This was an emotional blow. I am not used to being the clumsy old lady that needs help. I teach exercise, for crying out loud! I am supposed to be in the front showing everybody else what to do. The other people on the trip had never seen me in that role with happy knees. All they knew of me was the slow klutz.
And it got worse. After a hike on a steep rocky slope, my knees were very painful from the impact of descending. A couple of days on ibuprofin helped, but I never was able to regain my agility mojo.
Thank goodness I had a week afterwards to recuperate in a pool. Wonderful water always (so far) fixes me up, and I'm back in front of my water aerobics classes.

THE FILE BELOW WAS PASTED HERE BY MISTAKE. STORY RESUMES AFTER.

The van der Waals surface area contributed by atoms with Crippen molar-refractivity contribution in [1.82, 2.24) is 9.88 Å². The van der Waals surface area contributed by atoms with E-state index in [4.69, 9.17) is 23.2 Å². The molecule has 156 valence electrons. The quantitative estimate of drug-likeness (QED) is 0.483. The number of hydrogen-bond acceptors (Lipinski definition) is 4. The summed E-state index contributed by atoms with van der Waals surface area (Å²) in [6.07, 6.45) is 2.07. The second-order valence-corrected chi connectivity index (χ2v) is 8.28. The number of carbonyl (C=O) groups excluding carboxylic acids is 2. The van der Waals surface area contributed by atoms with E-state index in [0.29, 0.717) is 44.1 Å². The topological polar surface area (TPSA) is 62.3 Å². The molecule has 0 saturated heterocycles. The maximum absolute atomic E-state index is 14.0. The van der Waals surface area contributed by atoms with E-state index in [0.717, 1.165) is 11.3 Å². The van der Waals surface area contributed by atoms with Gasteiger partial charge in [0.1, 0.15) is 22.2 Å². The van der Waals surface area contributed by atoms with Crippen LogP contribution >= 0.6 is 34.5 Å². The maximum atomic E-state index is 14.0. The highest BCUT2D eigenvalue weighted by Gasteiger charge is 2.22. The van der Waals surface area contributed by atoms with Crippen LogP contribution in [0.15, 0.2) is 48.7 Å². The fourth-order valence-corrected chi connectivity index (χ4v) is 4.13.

BUT. The memory of the experience sticks with me and I know that it can happen again (with worse consequences?) in the future if I don't change a few things and get my act together.
Number one on the list is to finish the weight loss I started. I have lost significant pounds and kept them off, but if the knees are going to last, there needs to be less mass making less impact with every step. To that end, I have reset my weight ticker to focus on the job ahead. To kick off that effort, I will be working on a Fit2Feast streak in November--some kind of exercise every day.
And number two will be to do more land exercise. The water is my first and greatest love, but there's no getting around the fact that we live in 100% gravity and not every surface is smooth and flat like a pool deck or floor. So some of that streak will be dry.